On the ground floor of a brick building with moldings, engaged columns, and Palladian windows, you will find what has to be the most charming movie theater in this part of the Pacific Northwest, Tacoma's Grand Cinema. There are only two types of movie houses that deserve admiration (or even worship): charming ones and glorious ones.
An example of the former is, of course, Seattle's the Egyptian. (One could also include Cinerama, but its future is far from certain.) Seattle presently has three charming theaters (the Grand Illusion, the Ark Lodge Cinema, and the Beacon), but it also lost two, the Harvard Exit, which closed in 2015, and the Seven Gables, which closed abruptly in 2017.
Tacoma's Grand Cinema opened as the Grand Tacoma Theater in 1997 and became the home of the Tacoma Film Festival in 2006. What makes this festival one of the best in the region is the charm of its main location and smart programming, which is directed by David Dinnell, who joined the Grand in 2018.
But before describing some of the films in this year's festival, which opens on October 6, let's determine what makes a movie theater charming. In the case of the Grand, it's the delightful disorientation caused by the break between the building's exterior and interiors. In modern architecture, there is always this effort to make what you see outside correspond with what you experience inside. There should be no mystery, no magic, as the structure of the building is exposed and functional. No such thing with the Grand. Once you are inside, the outside vanishes like a dream and it becomes its own place with its own rules.
Indeed, despite having visited the cinema several times, I still do not have a fixed mental image of the Grand's interiors. As a consequence, I'm always surprised by the location of its theaters, their sizes, and how they are connected with the lobby and other gathering areas, one of which feels subterranean. And then there's the warmth of the interiors, a feature it shares with the Grand Illusion and Ark Lodge. This is the kind of place you want to watch a movie on a fall or winter day. This feeling of warmness is, of course, enhanced by the smell of popcorn or sips of red wine. The transportive power of a movie is here matched by the transportive warmth of the interiors.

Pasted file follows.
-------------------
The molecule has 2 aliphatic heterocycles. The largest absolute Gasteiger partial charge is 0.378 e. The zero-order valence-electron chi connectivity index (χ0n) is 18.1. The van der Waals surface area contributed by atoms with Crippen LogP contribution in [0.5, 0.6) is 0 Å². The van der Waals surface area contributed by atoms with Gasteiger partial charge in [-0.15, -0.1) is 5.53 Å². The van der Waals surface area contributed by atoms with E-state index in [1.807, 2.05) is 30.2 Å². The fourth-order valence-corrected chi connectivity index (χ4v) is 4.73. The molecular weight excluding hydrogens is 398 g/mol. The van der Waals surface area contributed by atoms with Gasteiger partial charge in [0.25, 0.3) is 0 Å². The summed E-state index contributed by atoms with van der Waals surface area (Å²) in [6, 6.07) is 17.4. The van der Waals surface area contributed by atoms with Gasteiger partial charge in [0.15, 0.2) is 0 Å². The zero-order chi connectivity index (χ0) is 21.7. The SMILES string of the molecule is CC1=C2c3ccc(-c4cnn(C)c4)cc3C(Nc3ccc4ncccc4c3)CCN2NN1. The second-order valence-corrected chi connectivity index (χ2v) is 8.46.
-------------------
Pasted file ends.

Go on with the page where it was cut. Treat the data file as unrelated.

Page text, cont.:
And what movies are screening at this year's festival? Of the 32 "feature documentary and fictional films," I will mention only four. One, Butterfly in the Sky, is a doc about a PBS children's show, Reading Rainbow, hosted, in the '80s and '90s, by one of America's most-loved humans, LeVar Burton. Two, Unrest, a Swiss feature film about two subjects that obsess my Marxist imagination: the 19th century and rapid technological innovation.
Three is the locally produced documentary Buffalo Soldiers: Fighting on Two Fronts. It concerns the 19th-century Black American soldiers who—because of poverty and extremely limited opportunities offered by the race that commanded American society then and now, white people—had to kill Native Americans for a living during the infamous "Indian Wars." And finally, Zia Mohajerjasbi's Know Your Place, a gorgeous feature film set in South Seattle. (Know Your Place is the festival's closing night film.)
Now, Jas Keimig recently described the Orcas Island Film Festival as "our Cannes." I would like to add that the Tacoma Film Festival, which MovieMaker Magazine called "one of the '25 Coolest Film Festivals in the World,'” is our Sundance.